In the interim, we worked to craft the form our future design-build contracts would take. If we were to move away from traditional prescriptive requirements composed of detailed designs, drawings, specifications and standards, what would replace them? What would these new contracts look like and how would we accomplish a meaningful competition?
After many hours of discussion we concluded that we would recast our contracts in a fundamental way. We chose the term “aspirational contract” to describe our new approach. In our aspirational contract, we would capture and communicate our goals, express our intent, describe our relationships and depict our vision for the future instead of just communicating detailed prescriptive requirements. It sounded touchy-feely, but it was firmly based, in part, on historical rules of contract interpretation I had learned in court during several hard-fought contract disputes earlier in my career.
We added a new section to our contracts, called a preamble, preceding the government’s standard uniform contract format. It succinctly, but explicitly, set forth our aspirational goals. This document, consisting of less than five pages, ultimately served as a touchstone over the life of each contract. It communicated a contract that operated in human terms rather than just through explicit technical detail. Listed below are some of the verbatim principles addressed in the preamble.
Next we took on the challenge of figuring out exactly what would replace prescriptive designs, drawings, specifications and standards. We devised an approach using pure performance requirements. For example, instead of providing many hundreds of pages of specifications for the design and installation of lighting equipment, we would instead establish a requirement expressed in lumens measured at a height of 36 inches above the floor. This did two things. First, it allowed competitors to use their ingenuity and creativity in developing innovative solutions to meet our requirements. Second, it provided a clear and unequivocal measure of required performance so that determinations of success or failure to meet our requirements could be objectively measured.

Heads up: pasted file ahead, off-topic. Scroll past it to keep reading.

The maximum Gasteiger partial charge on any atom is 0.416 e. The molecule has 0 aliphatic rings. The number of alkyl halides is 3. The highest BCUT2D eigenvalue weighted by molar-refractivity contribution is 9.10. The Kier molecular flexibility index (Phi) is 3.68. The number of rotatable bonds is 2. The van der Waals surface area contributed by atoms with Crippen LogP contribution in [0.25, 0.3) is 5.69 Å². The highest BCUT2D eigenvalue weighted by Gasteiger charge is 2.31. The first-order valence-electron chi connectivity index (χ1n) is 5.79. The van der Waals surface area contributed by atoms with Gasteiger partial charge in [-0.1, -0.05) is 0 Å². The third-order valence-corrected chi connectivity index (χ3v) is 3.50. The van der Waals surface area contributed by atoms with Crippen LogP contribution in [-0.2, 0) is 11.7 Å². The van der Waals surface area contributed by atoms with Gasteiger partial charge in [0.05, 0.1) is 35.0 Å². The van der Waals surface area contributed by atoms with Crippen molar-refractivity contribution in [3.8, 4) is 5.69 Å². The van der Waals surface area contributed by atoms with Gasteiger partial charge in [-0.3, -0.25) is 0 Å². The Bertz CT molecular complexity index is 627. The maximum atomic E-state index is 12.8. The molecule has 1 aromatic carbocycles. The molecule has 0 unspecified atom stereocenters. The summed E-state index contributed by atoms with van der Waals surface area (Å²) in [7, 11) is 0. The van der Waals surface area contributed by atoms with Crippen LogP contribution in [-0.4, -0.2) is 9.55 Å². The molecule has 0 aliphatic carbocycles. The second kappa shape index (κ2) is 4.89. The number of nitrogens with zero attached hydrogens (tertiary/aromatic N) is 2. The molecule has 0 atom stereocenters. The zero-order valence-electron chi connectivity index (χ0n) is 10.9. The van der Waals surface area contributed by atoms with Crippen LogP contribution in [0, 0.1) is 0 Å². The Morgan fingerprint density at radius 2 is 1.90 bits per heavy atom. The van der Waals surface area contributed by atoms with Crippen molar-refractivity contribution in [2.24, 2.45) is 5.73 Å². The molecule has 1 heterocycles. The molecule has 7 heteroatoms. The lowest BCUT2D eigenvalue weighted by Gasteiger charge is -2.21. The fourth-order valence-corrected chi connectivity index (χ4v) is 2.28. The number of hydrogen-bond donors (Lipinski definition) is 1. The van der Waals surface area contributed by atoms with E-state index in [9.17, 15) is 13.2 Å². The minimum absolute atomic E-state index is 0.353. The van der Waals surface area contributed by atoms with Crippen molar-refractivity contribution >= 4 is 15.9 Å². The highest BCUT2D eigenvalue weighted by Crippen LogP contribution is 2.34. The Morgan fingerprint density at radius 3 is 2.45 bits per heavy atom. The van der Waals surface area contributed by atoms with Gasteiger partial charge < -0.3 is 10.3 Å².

The effect of this change was revolutionary. Compared to the 3,500 page spec package required for Wedge One, the spec package for Wedges Two through Five (an area of more than four million square feet) totaled a mere 16 pages. Interestingly, the result was clearer communication with regard to our requirements and less ambiguity with respect to our expectations of contractor performance.
At the same time, moving to pure performance specifications presented us with new challenges. How could we ensure that we had not opened the gates to creative larceny, with contractors using their creativity and ingenuity to “game the system” by providing us with inferior products and services? And how could we accomplish meaningful source selection decisions when it seemed that everyone would be competing with different vision of the work to be accomplished? Would we trigger a massive rush to provide only the meanest products and quality? How could we avoid opening ourselves to a flood of mediocrity?